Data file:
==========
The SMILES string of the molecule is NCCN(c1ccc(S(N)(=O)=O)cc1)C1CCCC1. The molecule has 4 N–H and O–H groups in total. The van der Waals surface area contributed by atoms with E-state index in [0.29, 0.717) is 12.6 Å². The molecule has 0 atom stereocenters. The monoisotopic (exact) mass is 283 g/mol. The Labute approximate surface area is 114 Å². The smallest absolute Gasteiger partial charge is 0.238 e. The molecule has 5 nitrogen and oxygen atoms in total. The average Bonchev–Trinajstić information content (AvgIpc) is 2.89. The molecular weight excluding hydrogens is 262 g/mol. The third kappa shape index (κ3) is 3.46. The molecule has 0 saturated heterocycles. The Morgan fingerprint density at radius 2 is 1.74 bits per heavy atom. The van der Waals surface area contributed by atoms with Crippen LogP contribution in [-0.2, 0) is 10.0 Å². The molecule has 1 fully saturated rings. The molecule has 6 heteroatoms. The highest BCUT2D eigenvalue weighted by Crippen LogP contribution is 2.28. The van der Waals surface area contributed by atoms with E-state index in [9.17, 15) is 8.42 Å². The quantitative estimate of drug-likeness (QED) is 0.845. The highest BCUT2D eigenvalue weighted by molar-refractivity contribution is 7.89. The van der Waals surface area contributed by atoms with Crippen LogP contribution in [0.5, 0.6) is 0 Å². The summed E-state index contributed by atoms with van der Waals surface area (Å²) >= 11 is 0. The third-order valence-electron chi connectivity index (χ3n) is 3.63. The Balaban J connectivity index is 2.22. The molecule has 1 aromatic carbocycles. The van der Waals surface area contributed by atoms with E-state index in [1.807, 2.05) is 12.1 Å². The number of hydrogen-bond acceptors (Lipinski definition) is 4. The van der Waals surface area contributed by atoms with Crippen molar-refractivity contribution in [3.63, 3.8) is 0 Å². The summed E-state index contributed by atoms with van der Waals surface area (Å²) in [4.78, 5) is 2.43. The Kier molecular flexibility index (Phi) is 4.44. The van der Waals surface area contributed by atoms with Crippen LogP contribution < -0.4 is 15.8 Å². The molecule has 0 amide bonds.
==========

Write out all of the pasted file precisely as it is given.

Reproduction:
The SMILES string of the molecule is NCCN(c1ccc(S(N)(=O)=O)cc1)C1CCCC1. The molecule has 4 N–H and O–H groups in total. The van der Waals surface area contributed by atoms with E-state index in [0.29, 0.717) is 12.6 Å². The molecule has 0 atom stereocenters. The monoisotopic (exact) mass is 283 g/mol. The Labute approximate surface area is 114 Å². The smallest absolute Gasteiger partial charge is 0.238 e. The molecule has 5 nitrogen and oxygen atoms in total. The average Bonchev–Trinajstić information content (AvgIpc) is 2.89. The molecular weight excluding hydrogens is 262 g/mol. The third kappa shape index (κ3) is 3.46. The molecule has 0 saturated heterocycles. The Morgan fingerprint density at radius 2 is 1.74 bits per heavy atom. The van der Waals surface area contributed by atoms with Crippen LogP contribution in [-0.2, 0) is 10.0 Å². The molecule has 1 fully saturated rings. The molecule has 6 heteroatoms. The highest BCUT2D eigenvalue weighted by Crippen LogP contribution is 2.28. The van der Waals surface area contributed by atoms with E-state index in [9.17, 15) is 8.42 Å². The quantitative estimate of drug-likeness (QED) is 0.845. The highest BCUT2D eigenvalue weighted by molar-refractivity contribution is 7.89. The van der Waals surface area contributed by atoms with Crippen LogP contribution in [0.5, 0.6) is 0 Å². The summed E-state index contributed by atoms with van der Waals surface area (Å²) >= 11 is 0. The third-order valence-electron chi connectivity index (χ3n) is 3.63. The Balaban J connectivity index is 2.22. The molecule has 1 aromatic carbocycles. The van der Waals surface area contributed by atoms with E-state index in [1.807, 2.05) is 12.1 Å². The number of hydrogen-bond acceptors (Lipinski definition) is 4. The van der Waals surface area contributed by atoms with Crippen molar-refractivity contribution in [3.63, 3.8) is 0 Å². The summed E-state index contributed by atoms with van der Waals surface area (Å²) in [4.78, 5) is 2.43. The Kier molecular flexibility index (Phi) is 4.44. The van der Waals surface area contributed by atoms with Crippen LogP contribution < -0.4 is 15.8 Å². The molecule has 0 amide bonds.